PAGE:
Wednesday, May 23, 2018


A large part of me feels like the biggest problem we face, both in living in the 21st Century as well as working in advertising, is distraction.

In fact, I’ll assert here something a little sinister.

Distraction is control.

That is when you distract someone, you can control them.

That picture is abundantly clear when you look at the Trump administration. A simple tweet about a football player distracts you from noticing the appointment of 100 reactionary judges or a thousand unraveled regulations.

While you aren’t watching they fuck up the world.

We are sprinting toward destroying our planet but are too distracted (often by people who claim were aren’t destroying our planet) to do anything about it. Likewise, we have a National Security Advisor, John Bolton, who was appointed as a chit to big-money Robert Mercer. Both Bolton and Mercer believe that nuclear war isn’t that bad a thing—and a little radiation would do us all a little good. We never noticed that. We were distracted.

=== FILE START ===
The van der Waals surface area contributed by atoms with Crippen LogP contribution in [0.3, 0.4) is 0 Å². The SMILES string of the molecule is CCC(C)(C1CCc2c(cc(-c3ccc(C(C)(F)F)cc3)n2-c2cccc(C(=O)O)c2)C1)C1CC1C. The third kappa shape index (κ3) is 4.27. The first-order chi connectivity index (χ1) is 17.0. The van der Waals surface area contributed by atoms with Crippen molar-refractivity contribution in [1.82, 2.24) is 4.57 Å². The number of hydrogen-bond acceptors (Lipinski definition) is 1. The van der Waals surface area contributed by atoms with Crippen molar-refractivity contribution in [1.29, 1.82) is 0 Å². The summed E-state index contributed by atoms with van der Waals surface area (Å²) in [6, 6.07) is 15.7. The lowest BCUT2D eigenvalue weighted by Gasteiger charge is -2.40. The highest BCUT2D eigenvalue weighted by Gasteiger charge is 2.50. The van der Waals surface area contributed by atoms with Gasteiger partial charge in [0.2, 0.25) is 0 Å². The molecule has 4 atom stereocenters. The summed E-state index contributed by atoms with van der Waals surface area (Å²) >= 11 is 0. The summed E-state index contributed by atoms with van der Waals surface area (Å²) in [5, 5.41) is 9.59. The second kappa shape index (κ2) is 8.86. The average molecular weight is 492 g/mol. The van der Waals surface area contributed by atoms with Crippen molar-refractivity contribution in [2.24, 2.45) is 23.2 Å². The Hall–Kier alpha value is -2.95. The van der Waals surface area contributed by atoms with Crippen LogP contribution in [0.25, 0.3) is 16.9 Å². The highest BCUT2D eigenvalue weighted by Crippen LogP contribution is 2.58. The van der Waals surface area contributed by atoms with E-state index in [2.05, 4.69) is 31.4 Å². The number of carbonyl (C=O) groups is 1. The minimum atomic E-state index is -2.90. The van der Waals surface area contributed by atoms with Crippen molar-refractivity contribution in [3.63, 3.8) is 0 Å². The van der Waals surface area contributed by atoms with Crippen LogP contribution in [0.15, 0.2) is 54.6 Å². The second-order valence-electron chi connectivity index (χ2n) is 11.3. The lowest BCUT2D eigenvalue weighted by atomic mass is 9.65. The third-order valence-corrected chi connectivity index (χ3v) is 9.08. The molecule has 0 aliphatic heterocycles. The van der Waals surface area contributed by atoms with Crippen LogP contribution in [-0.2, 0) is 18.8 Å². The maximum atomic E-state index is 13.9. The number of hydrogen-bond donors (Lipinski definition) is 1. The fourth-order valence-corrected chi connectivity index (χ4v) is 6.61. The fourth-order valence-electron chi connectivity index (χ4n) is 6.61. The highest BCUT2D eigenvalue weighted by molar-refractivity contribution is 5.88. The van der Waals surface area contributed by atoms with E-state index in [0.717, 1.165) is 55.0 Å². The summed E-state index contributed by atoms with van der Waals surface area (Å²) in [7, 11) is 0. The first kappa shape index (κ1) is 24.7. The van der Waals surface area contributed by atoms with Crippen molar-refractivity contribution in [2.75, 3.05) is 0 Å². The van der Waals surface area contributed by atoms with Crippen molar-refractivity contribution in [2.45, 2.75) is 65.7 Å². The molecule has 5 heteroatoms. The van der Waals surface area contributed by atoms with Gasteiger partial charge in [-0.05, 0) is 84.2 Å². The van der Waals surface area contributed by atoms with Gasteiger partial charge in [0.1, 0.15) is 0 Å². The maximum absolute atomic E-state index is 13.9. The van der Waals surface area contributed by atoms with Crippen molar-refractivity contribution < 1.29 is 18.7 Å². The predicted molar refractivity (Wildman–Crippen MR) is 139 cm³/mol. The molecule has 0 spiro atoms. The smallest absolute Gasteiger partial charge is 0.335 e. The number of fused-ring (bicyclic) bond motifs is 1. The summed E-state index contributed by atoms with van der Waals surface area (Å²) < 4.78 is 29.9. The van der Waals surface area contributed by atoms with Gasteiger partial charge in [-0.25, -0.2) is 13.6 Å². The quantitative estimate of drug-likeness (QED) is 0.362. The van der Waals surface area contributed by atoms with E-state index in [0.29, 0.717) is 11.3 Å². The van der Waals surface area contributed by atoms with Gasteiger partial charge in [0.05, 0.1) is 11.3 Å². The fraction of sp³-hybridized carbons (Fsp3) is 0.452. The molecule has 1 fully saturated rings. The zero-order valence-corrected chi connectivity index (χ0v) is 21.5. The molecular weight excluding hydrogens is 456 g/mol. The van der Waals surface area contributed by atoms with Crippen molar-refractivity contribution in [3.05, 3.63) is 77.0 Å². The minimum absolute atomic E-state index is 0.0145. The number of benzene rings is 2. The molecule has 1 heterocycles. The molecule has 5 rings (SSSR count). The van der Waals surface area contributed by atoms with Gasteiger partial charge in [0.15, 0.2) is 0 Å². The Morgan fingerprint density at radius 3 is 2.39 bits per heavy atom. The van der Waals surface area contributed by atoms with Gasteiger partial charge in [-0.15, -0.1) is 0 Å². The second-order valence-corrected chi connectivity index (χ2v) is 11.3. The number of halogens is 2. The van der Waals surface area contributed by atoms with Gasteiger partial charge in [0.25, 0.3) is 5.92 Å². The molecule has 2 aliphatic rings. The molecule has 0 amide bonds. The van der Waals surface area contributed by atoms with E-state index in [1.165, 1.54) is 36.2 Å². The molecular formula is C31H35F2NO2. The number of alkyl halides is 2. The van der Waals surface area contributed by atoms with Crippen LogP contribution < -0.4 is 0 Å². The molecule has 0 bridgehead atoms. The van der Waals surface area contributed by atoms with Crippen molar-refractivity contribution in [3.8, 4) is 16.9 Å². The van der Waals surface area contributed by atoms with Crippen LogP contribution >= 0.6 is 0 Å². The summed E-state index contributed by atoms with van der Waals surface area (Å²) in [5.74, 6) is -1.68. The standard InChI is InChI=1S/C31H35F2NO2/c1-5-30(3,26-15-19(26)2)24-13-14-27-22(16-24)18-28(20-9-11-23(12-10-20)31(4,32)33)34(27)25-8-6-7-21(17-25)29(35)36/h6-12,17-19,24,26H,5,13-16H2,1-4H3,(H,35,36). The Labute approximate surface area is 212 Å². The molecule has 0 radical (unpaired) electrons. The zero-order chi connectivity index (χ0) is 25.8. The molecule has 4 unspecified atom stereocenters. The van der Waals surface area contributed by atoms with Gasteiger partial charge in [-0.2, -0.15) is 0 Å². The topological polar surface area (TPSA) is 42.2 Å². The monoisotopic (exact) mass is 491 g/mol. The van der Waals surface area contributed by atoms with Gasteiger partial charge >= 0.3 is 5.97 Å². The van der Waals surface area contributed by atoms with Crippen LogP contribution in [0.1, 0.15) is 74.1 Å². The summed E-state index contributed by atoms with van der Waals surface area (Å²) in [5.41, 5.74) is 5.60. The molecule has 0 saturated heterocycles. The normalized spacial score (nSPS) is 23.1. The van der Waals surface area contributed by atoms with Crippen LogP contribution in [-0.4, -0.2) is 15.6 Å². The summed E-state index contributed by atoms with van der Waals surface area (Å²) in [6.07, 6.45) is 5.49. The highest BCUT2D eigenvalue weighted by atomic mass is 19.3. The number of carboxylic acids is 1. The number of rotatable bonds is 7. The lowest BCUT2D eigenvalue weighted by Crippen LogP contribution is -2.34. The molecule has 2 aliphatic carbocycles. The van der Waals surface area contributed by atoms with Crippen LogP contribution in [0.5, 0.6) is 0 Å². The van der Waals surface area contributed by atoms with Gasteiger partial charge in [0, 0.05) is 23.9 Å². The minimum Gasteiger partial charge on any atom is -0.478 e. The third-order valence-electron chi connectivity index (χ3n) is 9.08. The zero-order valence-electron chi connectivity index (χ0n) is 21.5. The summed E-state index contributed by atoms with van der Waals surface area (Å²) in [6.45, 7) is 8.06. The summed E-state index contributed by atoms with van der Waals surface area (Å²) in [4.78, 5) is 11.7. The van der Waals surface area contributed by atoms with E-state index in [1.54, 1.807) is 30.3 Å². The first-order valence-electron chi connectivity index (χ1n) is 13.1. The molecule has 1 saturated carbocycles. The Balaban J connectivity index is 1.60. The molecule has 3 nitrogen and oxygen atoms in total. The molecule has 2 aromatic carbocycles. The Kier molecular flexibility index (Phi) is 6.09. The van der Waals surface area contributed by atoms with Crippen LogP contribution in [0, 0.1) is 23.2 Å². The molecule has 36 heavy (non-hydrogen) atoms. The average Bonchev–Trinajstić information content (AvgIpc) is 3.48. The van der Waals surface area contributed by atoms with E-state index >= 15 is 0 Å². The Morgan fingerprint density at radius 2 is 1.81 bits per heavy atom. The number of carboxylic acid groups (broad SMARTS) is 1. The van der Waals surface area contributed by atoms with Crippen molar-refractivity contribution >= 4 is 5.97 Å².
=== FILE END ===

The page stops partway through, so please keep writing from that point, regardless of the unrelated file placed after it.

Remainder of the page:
In advertising, we are distracted by the thousand tactics that surround every campaign. We are so distracted by touching people “one-to-one,” that we sometimes give short-shrift to those communications that reach millions at a time.

To put it bluntly, we are so distracted by the quantity of things we need to make that we find ourselves overlooking the quality of the things we make.

I could be wrong here, my knowledge of British social reformers is a little bit rusty, but didn’t Jeremy Bentham say we should do the ‘greatest good for the greatest number’? Not spin out more and more stuff and hope something sticks.

Maybe the distractions that beleaguer us in advertising aren’t as malevolent as those perpetrated by the un-doers of our Constitution. I’m sure there are many who believe that the brands we work for will be immeasurably strengthened if I stay late yet another night and concoct 97 more targeted social tiles and 132 more programmatic banners.

But I wonder, to use an old macro-economic term, if the opportunity cost of much of the work we do is greater than the benefit we gain from it. I wonder if we all be better off doing fewer better things, than more mediocre things.

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